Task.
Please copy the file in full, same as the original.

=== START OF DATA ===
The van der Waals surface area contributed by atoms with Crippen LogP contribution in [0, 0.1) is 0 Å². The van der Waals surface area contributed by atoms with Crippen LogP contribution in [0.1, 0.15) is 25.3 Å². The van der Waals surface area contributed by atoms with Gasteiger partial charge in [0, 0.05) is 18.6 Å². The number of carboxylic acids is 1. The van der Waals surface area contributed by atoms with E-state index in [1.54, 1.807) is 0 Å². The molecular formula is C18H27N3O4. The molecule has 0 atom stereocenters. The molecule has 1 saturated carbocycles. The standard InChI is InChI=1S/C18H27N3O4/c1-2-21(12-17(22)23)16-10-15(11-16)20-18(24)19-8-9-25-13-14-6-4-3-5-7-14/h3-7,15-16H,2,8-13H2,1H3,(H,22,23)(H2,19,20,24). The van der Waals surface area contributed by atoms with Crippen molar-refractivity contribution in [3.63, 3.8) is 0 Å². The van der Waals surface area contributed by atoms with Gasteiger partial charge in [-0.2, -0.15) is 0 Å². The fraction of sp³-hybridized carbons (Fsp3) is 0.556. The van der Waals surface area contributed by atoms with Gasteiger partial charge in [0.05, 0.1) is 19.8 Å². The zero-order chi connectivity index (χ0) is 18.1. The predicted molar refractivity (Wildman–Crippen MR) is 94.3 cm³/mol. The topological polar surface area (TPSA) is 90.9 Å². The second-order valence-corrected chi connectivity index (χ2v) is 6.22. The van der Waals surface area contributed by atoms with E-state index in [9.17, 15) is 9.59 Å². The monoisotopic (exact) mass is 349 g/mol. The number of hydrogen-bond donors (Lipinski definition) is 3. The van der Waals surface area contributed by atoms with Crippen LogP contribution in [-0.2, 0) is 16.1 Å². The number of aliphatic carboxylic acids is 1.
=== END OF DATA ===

The van der Waals surface area contributed by atoms with Crippen LogP contribution in [0, 0.1) is 0 Å². The van der Waals surface area contributed by atoms with Crippen LogP contribution in [0.1, 0.15) is 25.3 Å². The van der Waals surface area contributed by atoms with Gasteiger partial charge in [0, 0.05) is 18.6 Å². The number of carboxylic acids is 1. The van der Waals surface area contributed by atoms with E-state index in [1.54, 1.807) is 0 Å². The molecular formula is C18H27N3O4. The molecule has 0 atom stereocenters. The molecule has 1 saturated carbocycles. The standard InChI is InChI=1S/C18H27N3O4/c1-2-21(12-17(22)23)16-10-15(11-16)20-18(24)19-8-9-25-13-14-6-4-3-5-7-14/h3-7,15-16H,2,8-13H2,1H3,(H,22,23)(H2,19,20,24). The van der Waals surface area contributed by atoms with Crippen molar-refractivity contribution in [3.63, 3.8) is 0 Å². The van der Waals surface area contributed by atoms with Gasteiger partial charge in [-0.2, -0.15) is 0 Å². The fraction of sp³-hybridized carbons (Fsp3) is 0.556. The van der Waals surface area contributed by atoms with Gasteiger partial charge in [0.05, 0.1) is 19.8 Å². The zero-order chi connectivity index (χ0) is 18.1. The predicted molar refractivity (Wildman–Crippen MR) is 94.3 cm³/mol. The topological polar surface area (TPSA) is 90.9 Å². The second-order valence-corrected chi connectivity index (χ2v) is 6.22. The van der Waals surface area contributed by atoms with E-state index in [9.17, 15) is 9.59 Å². The monoisotopic (exact) mass is 349 g/mol. The number of hydrogen-bond donors (Lipinski definition) is 3. The van der Waals surface area contributed by atoms with Crippen LogP contribution in [-0.2, 0) is 16.1 Å². The number of aliphatic carboxylic acids is 1.